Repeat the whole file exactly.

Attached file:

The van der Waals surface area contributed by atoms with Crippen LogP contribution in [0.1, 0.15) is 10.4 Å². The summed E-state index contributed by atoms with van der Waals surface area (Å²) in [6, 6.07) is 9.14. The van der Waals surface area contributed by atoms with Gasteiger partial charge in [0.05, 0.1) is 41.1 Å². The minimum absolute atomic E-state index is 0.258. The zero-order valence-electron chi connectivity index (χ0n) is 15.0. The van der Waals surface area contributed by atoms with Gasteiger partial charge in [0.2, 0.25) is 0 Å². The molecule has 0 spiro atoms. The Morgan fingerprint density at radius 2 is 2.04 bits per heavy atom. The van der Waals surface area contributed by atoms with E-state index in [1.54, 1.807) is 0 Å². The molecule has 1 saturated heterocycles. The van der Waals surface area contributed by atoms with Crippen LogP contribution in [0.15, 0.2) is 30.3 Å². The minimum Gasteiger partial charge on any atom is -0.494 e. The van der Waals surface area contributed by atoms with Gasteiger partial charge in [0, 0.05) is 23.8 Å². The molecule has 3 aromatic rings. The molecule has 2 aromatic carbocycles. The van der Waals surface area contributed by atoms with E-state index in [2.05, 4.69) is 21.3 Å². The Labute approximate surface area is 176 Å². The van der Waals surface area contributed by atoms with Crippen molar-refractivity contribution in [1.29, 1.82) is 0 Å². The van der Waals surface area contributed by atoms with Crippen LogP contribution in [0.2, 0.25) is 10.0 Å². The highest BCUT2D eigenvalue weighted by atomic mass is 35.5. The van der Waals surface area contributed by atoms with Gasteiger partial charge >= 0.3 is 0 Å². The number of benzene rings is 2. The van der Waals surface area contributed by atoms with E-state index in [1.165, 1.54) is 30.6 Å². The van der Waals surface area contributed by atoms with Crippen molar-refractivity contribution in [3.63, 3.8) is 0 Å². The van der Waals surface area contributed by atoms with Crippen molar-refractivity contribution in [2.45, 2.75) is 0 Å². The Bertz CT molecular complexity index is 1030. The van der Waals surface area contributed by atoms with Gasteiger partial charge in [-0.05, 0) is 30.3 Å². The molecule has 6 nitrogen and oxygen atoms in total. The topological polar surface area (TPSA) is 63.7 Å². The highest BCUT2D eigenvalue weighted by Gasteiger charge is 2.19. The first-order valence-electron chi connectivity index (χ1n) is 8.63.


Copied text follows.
The van der Waals surface area contributed by atoms with Crippen LogP contribution in [0.1, 0.15) is 10.4 Å². The summed E-state index contributed by atoms with van der Waals surface area (Å²) in [6, 6.07) is 9.14. The van der Waals surface area contributed by atoms with Gasteiger partial charge in [0.05, 0.1) is 41.1 Å². The minimum absolute atomic E-state index is 0.258. The zero-order valence-electron chi connectivity index (χ0n) is 15.0. The van der Waals surface area contributed by atoms with Gasteiger partial charge in [0.2, 0.25) is 0 Å². The molecule has 0 spiro atoms. The Morgan fingerprint density at radius 2 is 2.04 bits per heavy atom. The van der Waals surface area contributed by atoms with E-state index in [1.54, 1.807) is 0 Å². The molecule has 1 saturated heterocycles. The van der Waals surface area contributed by atoms with Crippen LogP contribution in [0.15, 0.2) is 30.3 Å². The minimum Gasteiger partial charge on any atom is -0.494 e. The van der Waals surface area contributed by atoms with Gasteiger partial charge in [0, 0.05) is 23.8 Å². The molecule has 3 aromatic rings. The molecule has 2 aromatic carbocycles. The van der Waals surface area contributed by atoms with E-state index in [2.05, 4.69) is 21.3 Å². The Labute approximate surface area is 176 Å². The van der Waals surface area contributed by atoms with Crippen molar-refractivity contribution in [1.29, 1.82) is 0 Å². The van der Waals surface area contributed by atoms with Crippen LogP contribution in [0.2, 0.25) is 10.0 Å². The highest BCUT2D eigenvalue weighted by atomic mass is 35.5. The van der Waals surface area contributed by atoms with Gasteiger partial charge >= 0.3 is 0 Å². The number of benzene rings is 2. The van der Waals surface area contributed by atoms with E-state index in [1.165, 1.54) is 30.6 Å². The van der Waals surface area contributed by atoms with Crippen molar-refractivity contribution in [3.63, 3.8) is 0 Å². The van der Waals surface area contributed by atoms with Crippen molar-refractivity contribution in [2.45, 2.75) is 0 Å². The Bertz CT molecular complexity index is 1030. The van der Waals surface area contributed by atoms with Gasteiger partial charge in [-0.05, 0) is 30.3 Å². The molecule has 6 nitrogen and oxygen atoms in total. The topological polar surface area (TPSA) is 63.7 Å². The highest BCUT2D eigenvalue weighted by Gasteiger charge is 2.19. The first-order valence-electron chi connectivity index (χ1n) is 8.63.